column By: Steve Garbe | June, 18
While cruising one of the Internet forums dedicated to single shot rifles, I noticed an oft-repeated topic. A poster was bemoaning the fact that many of our “Schuetzen” matches were becoming largely benchrest competitions. A variety of reasons were given for this phenomenon, the main one being that a large portion of our current enthusiasts were of the age where offhand shooting was not an option, physically. Of course, there was the usual discussion about how we need to attract more young people to Schuetzen matches (assuming that they would be interested in offhand shooting) and the various ways that we could do that.
I’m not being critical of the discussion or the topic, but I do feel like it’s time that we as single-shot rifle enthusiasts admit to a few hard facts if we truly want to maintain or even grow our ranks.
First, our game requires a disposable income that many young people simply do not have. The pressures and obligations of starting out in life preclude this for many folks. This is something that was true in 1890 and is true today. Look at any old photo of Schuetzen shooters back in the day and you will see a lot of “Old Guys” and very few young faces.
Second, successful offhand shooting requires a substantial investment in commitment and time. This is in addition to a serious monetary investment. Many young people simply do not have the time or inclination to develop and maintain competitive offhand skills. There are exceptions to this rule, but generally speaking it is true. An excellent offhand rifleman is, and always will be, a bit of a rare bird.
Third, our sport, when talking of centerfire competitions, is fairly intimidating from the ammunition standpoint. Realistically, a new shooter who looks at the skill level required for casting bullets, loading ammunition, testing and sorting out a rifle, easily arrives at the conclusion that this is all too much bother. We can debate the reasons why this attitude is more prevalent now than it was 100 years ago, but the fact remains that many people see our sport as too complicated.
Fourth, what we are currently calling Schuetzen shooting is not what was done back in the day. “Schuetzen” meant offhand, not benchrest. I’m well aware of the reasons why benchrest shooting has crept into Schuetzen competition, but if we are to retain our connection to history then we must use the traditional definition of Schuetzen shooting. To dilute our Schuetzen competitions with benchrest shooting, especially with aggregate scoring, in my opinion, is a mistake.
So, given these facts, what can we as dedicated single-shot riflemen do to bring new shooters to our sport? As in many aspects of our game, the answer lies largely in history.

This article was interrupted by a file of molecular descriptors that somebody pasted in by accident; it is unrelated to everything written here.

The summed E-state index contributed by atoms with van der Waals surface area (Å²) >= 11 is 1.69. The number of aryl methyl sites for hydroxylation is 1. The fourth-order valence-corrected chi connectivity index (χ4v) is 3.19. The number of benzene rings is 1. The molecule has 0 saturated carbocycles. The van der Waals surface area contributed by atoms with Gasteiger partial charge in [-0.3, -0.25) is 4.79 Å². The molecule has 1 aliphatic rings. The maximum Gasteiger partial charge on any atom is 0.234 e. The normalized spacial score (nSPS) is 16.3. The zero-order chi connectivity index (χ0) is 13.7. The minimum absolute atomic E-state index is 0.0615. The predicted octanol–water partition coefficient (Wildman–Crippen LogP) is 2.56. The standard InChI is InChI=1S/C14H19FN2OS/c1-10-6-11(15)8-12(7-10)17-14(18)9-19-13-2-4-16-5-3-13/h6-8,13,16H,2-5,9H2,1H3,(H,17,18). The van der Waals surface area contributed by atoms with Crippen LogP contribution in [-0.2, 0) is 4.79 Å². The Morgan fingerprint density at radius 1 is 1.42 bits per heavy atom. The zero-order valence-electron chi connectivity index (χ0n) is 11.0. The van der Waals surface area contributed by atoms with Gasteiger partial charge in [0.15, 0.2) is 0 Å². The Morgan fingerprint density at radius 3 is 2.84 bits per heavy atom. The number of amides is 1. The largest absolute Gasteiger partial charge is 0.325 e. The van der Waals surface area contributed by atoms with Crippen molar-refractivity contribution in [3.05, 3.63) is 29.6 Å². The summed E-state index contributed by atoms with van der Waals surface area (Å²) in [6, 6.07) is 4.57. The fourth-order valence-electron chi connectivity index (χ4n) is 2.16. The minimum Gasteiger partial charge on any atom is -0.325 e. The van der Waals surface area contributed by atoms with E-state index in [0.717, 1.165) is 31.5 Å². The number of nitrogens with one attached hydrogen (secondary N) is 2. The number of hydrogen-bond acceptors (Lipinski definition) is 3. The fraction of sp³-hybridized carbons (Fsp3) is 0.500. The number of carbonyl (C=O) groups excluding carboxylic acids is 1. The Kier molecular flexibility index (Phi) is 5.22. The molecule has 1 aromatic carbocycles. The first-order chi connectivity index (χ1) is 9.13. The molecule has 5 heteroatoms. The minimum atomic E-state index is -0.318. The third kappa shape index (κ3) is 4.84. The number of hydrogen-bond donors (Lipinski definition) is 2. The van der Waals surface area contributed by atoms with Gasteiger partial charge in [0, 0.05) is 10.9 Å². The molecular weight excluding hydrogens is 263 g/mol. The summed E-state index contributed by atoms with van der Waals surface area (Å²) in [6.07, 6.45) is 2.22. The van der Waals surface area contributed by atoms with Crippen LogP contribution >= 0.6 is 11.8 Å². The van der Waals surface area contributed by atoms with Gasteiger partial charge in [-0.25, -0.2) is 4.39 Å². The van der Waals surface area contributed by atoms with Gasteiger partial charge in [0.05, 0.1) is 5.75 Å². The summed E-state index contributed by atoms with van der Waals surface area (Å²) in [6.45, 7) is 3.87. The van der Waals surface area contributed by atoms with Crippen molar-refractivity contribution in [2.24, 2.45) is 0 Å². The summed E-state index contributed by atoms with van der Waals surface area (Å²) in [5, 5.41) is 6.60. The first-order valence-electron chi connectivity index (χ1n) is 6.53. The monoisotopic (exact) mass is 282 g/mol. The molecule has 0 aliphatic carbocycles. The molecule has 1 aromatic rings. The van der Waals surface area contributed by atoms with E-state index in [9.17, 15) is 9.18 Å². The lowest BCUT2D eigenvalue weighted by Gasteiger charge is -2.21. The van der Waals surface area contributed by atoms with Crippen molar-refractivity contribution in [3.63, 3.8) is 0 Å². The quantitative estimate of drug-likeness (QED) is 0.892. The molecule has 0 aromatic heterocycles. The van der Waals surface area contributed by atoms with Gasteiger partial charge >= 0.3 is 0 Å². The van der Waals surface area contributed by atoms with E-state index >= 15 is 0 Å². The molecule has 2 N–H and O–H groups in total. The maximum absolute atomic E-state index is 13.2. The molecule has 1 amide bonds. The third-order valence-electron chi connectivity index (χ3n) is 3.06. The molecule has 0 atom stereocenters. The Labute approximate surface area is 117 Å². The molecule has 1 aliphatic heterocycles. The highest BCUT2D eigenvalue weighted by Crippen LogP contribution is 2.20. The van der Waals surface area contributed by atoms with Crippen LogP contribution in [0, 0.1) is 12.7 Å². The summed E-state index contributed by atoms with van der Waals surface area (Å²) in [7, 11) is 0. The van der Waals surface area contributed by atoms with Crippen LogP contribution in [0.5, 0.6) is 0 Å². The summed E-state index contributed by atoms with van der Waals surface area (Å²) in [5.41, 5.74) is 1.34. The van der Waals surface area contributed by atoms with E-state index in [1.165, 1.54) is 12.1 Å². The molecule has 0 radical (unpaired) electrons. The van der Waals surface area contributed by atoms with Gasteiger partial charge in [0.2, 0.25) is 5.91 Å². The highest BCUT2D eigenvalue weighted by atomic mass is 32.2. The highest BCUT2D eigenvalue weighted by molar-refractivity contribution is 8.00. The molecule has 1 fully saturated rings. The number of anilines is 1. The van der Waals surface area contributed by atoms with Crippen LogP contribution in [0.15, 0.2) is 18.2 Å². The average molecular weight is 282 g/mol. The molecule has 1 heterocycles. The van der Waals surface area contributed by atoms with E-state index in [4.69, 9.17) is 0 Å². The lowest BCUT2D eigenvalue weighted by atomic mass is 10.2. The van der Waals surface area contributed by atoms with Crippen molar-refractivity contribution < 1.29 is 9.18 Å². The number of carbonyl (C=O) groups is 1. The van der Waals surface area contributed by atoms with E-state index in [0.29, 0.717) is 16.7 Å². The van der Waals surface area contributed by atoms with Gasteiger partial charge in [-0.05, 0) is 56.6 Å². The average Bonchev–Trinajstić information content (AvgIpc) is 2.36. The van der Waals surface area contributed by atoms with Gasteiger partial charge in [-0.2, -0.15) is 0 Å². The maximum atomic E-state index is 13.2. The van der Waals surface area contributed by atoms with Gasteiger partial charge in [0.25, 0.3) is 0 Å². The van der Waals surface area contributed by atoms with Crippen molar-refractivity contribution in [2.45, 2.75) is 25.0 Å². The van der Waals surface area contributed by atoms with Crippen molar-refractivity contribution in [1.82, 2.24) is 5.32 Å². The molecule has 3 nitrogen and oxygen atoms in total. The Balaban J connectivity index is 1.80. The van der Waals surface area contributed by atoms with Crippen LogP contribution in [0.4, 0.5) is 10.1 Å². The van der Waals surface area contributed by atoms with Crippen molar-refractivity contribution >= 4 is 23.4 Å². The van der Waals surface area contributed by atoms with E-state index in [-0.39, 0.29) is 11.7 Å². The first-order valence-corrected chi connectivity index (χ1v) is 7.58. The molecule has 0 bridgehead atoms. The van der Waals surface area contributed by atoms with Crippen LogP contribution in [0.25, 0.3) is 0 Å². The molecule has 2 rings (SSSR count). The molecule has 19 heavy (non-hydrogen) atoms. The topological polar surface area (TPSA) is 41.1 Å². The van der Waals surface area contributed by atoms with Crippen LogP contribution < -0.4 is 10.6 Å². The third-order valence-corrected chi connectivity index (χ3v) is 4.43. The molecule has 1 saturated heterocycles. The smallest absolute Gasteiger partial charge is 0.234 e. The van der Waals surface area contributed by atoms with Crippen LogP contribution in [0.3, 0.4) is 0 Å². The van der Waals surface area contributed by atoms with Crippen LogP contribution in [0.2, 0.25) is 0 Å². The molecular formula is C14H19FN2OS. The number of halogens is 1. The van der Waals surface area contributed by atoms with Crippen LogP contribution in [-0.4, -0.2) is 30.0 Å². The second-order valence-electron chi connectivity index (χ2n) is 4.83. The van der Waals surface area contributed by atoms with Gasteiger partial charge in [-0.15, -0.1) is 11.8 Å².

The first two facts have to simply be acknowledged and endured. Responsible adults are not going to spend money or time that they don’t have. The good news is that as time goes on, more money and leisure time has generally become available to many people. As that happens, that’s when we will see a new face at our matches and possibly that new face will be interested in becoming a proficient offhand shot.
The third fact can be addressed by the promotion of .22 rimfires in all the various matches, even at 200 yards. Rimfires make it much easier and cheaper for a new shooter to get started in competition. Once that new shooter is rubbing shoulders with those riflemen using centerfires, his interest is bound to be piqued. First, however, you have to get him to the match and a good .22 single shot makes this much more possible. Not worrying about casting and loading with the attendant extra cost is very attractive to the new shooter. Historically speaking, this was one of the reasons there was a serious increase in indoor gallery shooting back in Harry Pope’s day. It worked then and it will work now, if we truly want more new shooters.
Dealing with the fourth fact is merely a matter of definition along with a revival of sorts. Schuetzen matches should be offhand matches, by true definition. If we are to include benchrest shooting in a match, then those matches should be labeled as such. We have a historical precedence for our benchrest shooting and that is the National Rifle Club (NRC). The NRC was founded to promote “rest” shooting, as it was called back then, and we can use this old organization to address the increased interest in benchrest shooting. The NRC has been revived as an affiliated branch of the Wyoming Schuetzen Union and its rules and scoring methods, as well as records, are featured on its website at wyomingschuetzenunion.com.
Most importantly, by keeping our offhand and benchrest competitions “separate but connected” we can use the old scores and records set as yardsticks for our current shooting. The NRC provides us with a historical foundation for those interested primarily in benchrest competition, while also preserving a great old shooting organization. To me, this seems like a win-win situation. – Gut Ziel